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Singapore Government Strengthens Parental Controls for Children’s Internet Safety

As children become more active online at a younger age, the possibility and probability that they will see something inappropriate are determined entirely by what they do online. An innocent search can expose children to content that can upset and confuse them, whether it is an explicit pop-up ad on a free game, videos showcasing children’s cartoon characters in adult situations, or a forum promoting self-harm.

The Broadcasting Act gives the Infocomm Media Development Authority (IMDA) the authority to order Internet content providers to remove prohibited material and to request that Internet service providers block access to websites that contain such material.

Online content that is objectionable due to public interest, public order, or public security is prohibited, according to the Parliamentary Secretary for Communications and Information on Tuesday (Aug 3). But as blocking every website with such content is not possible given the porous nature of the Internet, teaching the young to navigate the Internet safely is essential. When determining what is prohibited material, one factor taken into account is “whether the material depicts detailed or relished acts of extreme violence or cruelty”.

The Parliamentary Secretary for Communications and Information was responding to a statement made by a parliament member who asked if the government will more proactively police the Internet and block violent content that children and youth can access here. IMDA requires Internet service providers to offer Internet parental control services to their subscribers. “Parents may subscribe to such services to manage their children’s access to websites and online services.”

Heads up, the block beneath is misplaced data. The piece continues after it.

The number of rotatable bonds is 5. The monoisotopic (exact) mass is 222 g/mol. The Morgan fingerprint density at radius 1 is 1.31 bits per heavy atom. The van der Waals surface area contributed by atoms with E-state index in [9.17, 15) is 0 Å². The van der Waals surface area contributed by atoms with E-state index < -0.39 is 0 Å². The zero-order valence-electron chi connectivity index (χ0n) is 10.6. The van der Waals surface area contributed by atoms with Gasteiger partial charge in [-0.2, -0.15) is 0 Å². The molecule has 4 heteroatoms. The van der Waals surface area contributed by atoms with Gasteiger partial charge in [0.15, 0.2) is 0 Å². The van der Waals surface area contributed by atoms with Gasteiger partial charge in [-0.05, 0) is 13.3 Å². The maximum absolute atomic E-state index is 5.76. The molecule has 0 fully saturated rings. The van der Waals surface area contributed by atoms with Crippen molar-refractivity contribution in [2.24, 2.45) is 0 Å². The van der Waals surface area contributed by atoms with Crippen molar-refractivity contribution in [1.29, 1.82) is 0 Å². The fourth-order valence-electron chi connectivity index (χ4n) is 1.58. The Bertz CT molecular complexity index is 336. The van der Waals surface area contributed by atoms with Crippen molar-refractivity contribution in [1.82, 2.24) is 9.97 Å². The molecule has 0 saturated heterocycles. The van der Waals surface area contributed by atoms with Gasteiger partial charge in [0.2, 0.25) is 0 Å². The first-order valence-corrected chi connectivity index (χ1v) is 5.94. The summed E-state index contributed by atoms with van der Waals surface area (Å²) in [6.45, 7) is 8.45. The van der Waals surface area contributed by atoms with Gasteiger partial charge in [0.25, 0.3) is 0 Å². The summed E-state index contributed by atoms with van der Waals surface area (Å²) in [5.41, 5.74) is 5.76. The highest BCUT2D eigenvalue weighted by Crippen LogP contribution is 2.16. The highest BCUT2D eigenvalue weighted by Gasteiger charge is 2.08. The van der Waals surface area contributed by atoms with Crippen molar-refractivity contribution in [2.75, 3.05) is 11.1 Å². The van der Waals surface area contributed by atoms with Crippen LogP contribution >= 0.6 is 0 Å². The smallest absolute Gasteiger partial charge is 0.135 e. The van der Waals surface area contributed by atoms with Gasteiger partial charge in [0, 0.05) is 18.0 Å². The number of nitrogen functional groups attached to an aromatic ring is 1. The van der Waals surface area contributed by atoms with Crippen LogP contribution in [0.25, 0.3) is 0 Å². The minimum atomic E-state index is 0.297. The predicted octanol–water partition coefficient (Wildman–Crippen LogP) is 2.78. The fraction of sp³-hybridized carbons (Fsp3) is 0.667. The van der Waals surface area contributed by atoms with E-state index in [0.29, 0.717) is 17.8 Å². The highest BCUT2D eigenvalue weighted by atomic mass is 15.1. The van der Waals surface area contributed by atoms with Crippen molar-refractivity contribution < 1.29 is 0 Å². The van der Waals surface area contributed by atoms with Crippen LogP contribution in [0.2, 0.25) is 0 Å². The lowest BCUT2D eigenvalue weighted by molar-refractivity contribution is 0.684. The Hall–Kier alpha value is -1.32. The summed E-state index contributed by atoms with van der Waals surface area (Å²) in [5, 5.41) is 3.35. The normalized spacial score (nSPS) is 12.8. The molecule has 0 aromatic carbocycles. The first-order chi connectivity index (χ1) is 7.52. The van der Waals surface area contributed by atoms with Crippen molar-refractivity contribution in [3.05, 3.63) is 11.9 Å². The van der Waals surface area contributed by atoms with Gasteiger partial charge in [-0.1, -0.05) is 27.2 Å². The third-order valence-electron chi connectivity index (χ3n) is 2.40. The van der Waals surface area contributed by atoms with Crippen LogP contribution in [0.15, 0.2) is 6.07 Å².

Parental controls help to reduce the likelihood of the child viewing inappropriate web content. In addition to setting parental controls, it is critical to monitor children’s internet activity and use device settings that are appropriate for their age.

Most Internet-connected devices, including computers, smartphones, tablets, and gaming systems, have parental controls. Parental controls can help reduce your child’s exposure to inappropriate content while they are online.

Furthermore, search engines play a significant role in what we look at online, so it is critical to help manage the types of content your child may encounter when searching for something online. Most search engines provide free parental controls to assist parents. Since 2012, MDA has required local IASPs to inform subscribers and offer optional Internet parental control services when they sign up for or renew their residential broadband and mobile Internet subscriptions.

In addition, MDA collaborates closely with industry and community partners to reach out to students and parents. MDA, for example, supports the Media Literacy Council’s efforts to roll out programmes that promote media literacy, cyber wellness, and Internet safety among students and parents.

Given the dynamic and borderless nature of the Internet, Singapore cannot realistically block every website with undesirable content. It is equally important to teach the young here how to navigate the Internet safely. “This is why our schools conduct cyber wellness lessons for students, where students learn to identify and avoid inappropriate online content,” she said.

The Parliamentary Secretary for Communications and Information shared that the Media Literacy Council – a group of experts and professionals from various sectors – leads public education on media literacy and cyber wellness and has promoted safe and responsible online behaviour.

The MLC has generated resources and public education activities to encourage online users, including children, to exercise caution when viewing content on the internet. Based on MLC’s survey, its 2020 Better Internet Campaign had an awareness rate of 60% cent for educational tips on issues such as positive internet usage and digital footprint. While much has been done, there is still room for improvement and that the government will continue to build on previous efforts.

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